The David Ireland Houseguest
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The 1886 Edwardian-style Italianate home at 500 Capp Street in the Mission District, where the late San Francisco conceptual artist David Ireland lived for three decades until several years before his death in 2009, is possibly his greatest, most enduring achievement. After closure during an extensive renovation project, it reopened in 2016, and since then has offered guided tours for the public. The home, which Ireland turned into a living work of art, is like a movie set or a haunted house, though not the scary kind, and its aesthetics are, well, idiosyncratic. Ireland slathered the mostly mustard-colored walls with 20 coats of polyurethane, giving them an eerily high sheen. Detritus like dirt dug up from the property, preserved in jars in utilitarian ceramic wash basins, shares space with sleek industrial design touches like cold steel hardware in the bedroom sink. Twin, low-slung, cognac leather chairs, positioned with their backs against a window at the far end of the upstairs parlor, sit across the room from a pair of mini propane tanks - Ireland's version of a chandelier - dangling from the ceiling in front of the fireplace.
Sealed off from the outside world within the confines of the house, where there's a confluence of the real and unreal and things are not quite what they seem, the surreal ambiance has its way with you. Not so coincidentally, Ireland's patron saint was Marcel Duchamp, an artist prankster similarly fond of the uncanny; a large photograph of him is propped against a wall. When Ireland resided there, he hosted monthly dinners in his darkened theatrical dining room, where attending artists gathered around the long, narrow, hand-carved wooden table, a strand of tiny festive Christmas lights strung above it.
Last year, the curators at Capp Street began inviting artists to mount shows calibrated to comment on or engage with the environs. The latest culprit is trickster illusionist Tony Matelli, a game New York-based sculptor whose wily humor and disconcerting challenges to perception and the laws of physics are in synch with Ireland's offbeat sensibility. Matelli's solo exhibition, "I hope all is well...," consisting of about a dozen hyperrealistic, lifelike sculptures, requires a series of double takes and leaving one's assumptions at the door. That there's something amiss - and misleading - about his objects confronts visitors as soon as they enter the foyer, which was once Ireland's paint-stained studio. What's surely a large, innocuous cardboard box, with a half-empty glass of water casually left on top of it, sits in the reception area. But not so fast; its materials are actually painted polyester and fiberglass, with blown glass masquerading as both the vessel and H2O. Ditto for the dust-covered mirror with a Tic-Tac-Toe grid scrawled on its surface, crafted not from glass but layers of tinted urethane.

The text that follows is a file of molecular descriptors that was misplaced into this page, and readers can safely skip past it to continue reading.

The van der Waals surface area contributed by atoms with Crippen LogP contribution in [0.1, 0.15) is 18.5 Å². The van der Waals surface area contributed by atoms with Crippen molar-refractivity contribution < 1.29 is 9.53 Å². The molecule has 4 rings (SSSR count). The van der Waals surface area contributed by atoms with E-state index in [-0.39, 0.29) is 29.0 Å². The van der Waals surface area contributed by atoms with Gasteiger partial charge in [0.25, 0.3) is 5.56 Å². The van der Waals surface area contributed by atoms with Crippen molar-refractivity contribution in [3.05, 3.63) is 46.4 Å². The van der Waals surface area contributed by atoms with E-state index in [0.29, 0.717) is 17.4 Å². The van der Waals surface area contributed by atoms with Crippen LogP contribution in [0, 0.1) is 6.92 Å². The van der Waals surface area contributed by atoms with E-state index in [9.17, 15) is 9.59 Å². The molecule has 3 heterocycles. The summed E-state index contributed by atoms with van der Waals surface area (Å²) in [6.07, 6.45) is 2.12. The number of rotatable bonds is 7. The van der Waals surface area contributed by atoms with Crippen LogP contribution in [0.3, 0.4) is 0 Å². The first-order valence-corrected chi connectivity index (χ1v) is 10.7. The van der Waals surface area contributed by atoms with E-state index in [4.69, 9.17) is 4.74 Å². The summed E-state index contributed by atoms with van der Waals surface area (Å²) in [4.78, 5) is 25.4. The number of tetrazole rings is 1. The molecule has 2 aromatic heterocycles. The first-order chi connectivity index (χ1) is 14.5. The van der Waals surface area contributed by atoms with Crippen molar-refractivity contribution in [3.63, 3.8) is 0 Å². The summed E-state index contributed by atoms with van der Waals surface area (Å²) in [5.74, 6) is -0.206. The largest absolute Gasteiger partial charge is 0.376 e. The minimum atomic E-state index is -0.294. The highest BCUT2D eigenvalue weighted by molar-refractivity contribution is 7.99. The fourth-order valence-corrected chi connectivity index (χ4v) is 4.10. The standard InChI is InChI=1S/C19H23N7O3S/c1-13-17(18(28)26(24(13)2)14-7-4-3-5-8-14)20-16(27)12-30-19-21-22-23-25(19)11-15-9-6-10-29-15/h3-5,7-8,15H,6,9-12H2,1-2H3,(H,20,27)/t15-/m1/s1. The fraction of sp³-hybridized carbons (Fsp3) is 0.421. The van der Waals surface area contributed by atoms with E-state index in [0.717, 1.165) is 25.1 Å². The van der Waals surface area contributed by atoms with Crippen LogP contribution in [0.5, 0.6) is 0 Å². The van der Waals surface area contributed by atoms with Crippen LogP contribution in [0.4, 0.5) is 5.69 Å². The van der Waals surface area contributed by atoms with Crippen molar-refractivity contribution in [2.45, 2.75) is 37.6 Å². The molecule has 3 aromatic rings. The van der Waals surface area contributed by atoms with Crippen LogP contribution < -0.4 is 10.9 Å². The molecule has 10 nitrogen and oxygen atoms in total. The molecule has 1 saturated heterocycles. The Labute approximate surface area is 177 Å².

On the upstairs landing, Ireland's battered wood chair is glued with its seat facing midway up a wall near Matelli's "Weed," a determined, convincingly rendered, green plant that appears to be growing out of a hole in a corner floorboard - on the second floor, no less. In the front parlor is a bronze window sculpture that Matelli cast from a cracked pane and painted a handsome slate gray. He added a string of matching bronze lights from Christmas past to the façade, echoing the lighting in the dining room, as well as a sad cactus with no future. The piece is adjacent to "Copper Window" (ca. 1978), a work in which Ireland replaced a broken window, shattered when a brick was thrown through it, with a copper etching plate. (Shards of glass, testifying to the incident, fill a medicinal bowl nearby.)
Just a few feet away one comes upon the piece de resistance. There, by grace of god, or something, floats "Josh," a witty, shockingly realistic facsimile of Matelli's former roommate, who has been recreated out of silicone, steel and hair. He's dressed in standard-issue college uniform: T-shirt, shorts and plaid shirt, but he's no average Joe. He's laid out, levitating about two feet off the ground, as if he had been seized by a trance on his way to the refrigerator to grab a beer. That it's difficult to discern the mechanism that keeps him aloft maintains the illusion of a body whose soul has departed or is perhaps roaming the premises. Given the supernatural aura of the context, it's not as strange a sight as one might think.
Installed all but alone in the guest bedroom is yet another of Matelli's gravity-defying feats: a supersized chunk of twisting, electric-blue rope, forged from silicone and stainless steel. It curls ever upward, with no evident supports, lured on its path by an unseen snake charmer.
Attached to a wall of the home office is a redacted "manifesto" that gives the show its name. "I Hope All Is Well" is the plaintive letter Matelli wrote to his gallerist in 2000, outlining his desperate financial straits. "America is killing me," he writes. "Next year, I think I'm gonna disappear in the hills were [sic] there are no rich people. This is the real problem! My proximity to rich people; it fills me with greed and self-doubt." Though nowadays Matelli is doing just fine, these are sentiments to which many displaced San Francisco artists can certainly relate.
Artist-guided tours, every Wed., Thurs. & Fri., 11 a.m., 2 & 4 p.m. Self-guided tours, Sat., 12-5 p.m. Check website for ticket prices. Through Oct. 13. www.500cappstreet.org